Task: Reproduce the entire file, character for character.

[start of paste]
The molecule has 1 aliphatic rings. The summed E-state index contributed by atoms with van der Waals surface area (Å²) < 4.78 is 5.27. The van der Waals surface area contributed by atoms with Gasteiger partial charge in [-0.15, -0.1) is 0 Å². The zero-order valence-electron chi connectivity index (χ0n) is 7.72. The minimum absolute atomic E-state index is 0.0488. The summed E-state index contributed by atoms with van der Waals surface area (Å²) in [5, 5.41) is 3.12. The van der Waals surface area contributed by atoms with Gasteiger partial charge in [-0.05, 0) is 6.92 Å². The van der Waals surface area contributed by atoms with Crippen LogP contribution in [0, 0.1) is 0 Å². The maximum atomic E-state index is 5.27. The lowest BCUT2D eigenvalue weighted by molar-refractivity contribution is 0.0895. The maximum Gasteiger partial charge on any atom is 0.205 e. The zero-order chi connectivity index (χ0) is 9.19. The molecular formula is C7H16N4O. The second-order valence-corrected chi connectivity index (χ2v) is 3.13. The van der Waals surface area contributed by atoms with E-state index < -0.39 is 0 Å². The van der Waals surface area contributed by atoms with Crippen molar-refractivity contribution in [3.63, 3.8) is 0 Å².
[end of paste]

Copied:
The molecule has 1 aliphatic rings. The summed E-state index contributed by atoms with van der Waals surface area (Å²) < 4.78 is 5.27. The van der Waals surface area contributed by atoms with Gasteiger partial charge in [-0.15, -0.1) is 0 Å². The zero-order valence-electron chi connectivity index (χ0n) is 7.72. The minimum absolute atomic E-state index is 0.0488. The summed E-state index contributed by atoms with van der Waals surface area (Å²) in [5, 5.41) is 3.12. The van der Waals surface area contributed by atoms with Gasteiger partial charge in [-0.05, 0) is 6.92 Å². The van der Waals surface area contributed by atoms with Crippen LogP contribution in [0, 0.1) is 0 Å². The maximum atomic E-state index is 5.27. The lowest BCUT2D eigenvalue weighted by molar-refractivity contribution is 0.0895. The maximum Gasteiger partial charge on any atom is 0.205 e. The zero-order chi connectivity index (χ0) is 9.19. The molecular formula is C7H16N4O. The second-order valence-corrected chi connectivity index (χ2v) is 3.13. The van der Waals surface area contributed by atoms with E-state index < -0.39 is 0 Å². The van der Waals surface area contributed by atoms with Crippen molar-refractivity contribution in [3.63, 3.8) is 0 Å².